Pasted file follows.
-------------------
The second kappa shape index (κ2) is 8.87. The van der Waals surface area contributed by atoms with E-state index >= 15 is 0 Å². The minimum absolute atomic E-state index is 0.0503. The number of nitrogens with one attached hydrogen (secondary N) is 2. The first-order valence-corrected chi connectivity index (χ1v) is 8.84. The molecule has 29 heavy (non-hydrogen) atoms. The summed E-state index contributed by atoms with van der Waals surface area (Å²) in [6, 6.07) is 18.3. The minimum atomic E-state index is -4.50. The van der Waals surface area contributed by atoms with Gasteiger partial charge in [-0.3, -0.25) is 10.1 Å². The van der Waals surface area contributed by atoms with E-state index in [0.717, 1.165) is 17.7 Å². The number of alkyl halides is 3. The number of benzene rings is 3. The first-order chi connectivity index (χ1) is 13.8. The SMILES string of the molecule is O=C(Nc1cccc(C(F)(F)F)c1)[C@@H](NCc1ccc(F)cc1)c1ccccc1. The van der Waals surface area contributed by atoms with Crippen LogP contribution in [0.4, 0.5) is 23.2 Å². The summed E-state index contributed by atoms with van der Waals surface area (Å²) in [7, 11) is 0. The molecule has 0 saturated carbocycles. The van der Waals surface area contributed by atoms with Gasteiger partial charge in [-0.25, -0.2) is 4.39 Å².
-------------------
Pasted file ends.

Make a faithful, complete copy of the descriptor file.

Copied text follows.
The second kappa shape index (κ2) is 8.87. The van der Waals surface area contributed by atoms with E-state index >= 15 is 0 Å². The minimum absolute atomic E-state index is 0.0503. The number of nitrogens with one attached hydrogen (secondary N) is 2. The first-order valence-corrected chi connectivity index (χ1v) is 8.84. The molecule has 29 heavy (non-hydrogen) atoms. The summed E-state index contributed by atoms with van der Waals surface area (Å²) in [6, 6.07) is 18.3. The minimum atomic E-state index is -4.50. The van der Waals surface area contributed by atoms with Gasteiger partial charge in [-0.3, -0.25) is 10.1 Å². The van der Waals surface area contributed by atoms with E-state index in [0.717, 1.165) is 17.7 Å². The number of alkyl halides is 3. The number of benzene rings is 3. The first-order chi connectivity index (χ1) is 13.8. The SMILES string of the molecule is O=C(Nc1cccc(C(F)(F)F)c1)[C@@H](NCc1ccc(F)cc1)c1ccccc1. The van der Waals surface area contributed by atoms with Crippen LogP contribution in [0.4, 0.5) is 23.2 Å². The summed E-state index contributed by atoms with van der Waals surface area (Å²) in [7, 11) is 0. The molecule has 0 saturated carbocycles. The van der Waals surface area contributed by atoms with Gasteiger partial charge in [-0.25, -0.2) is 4.39 Å².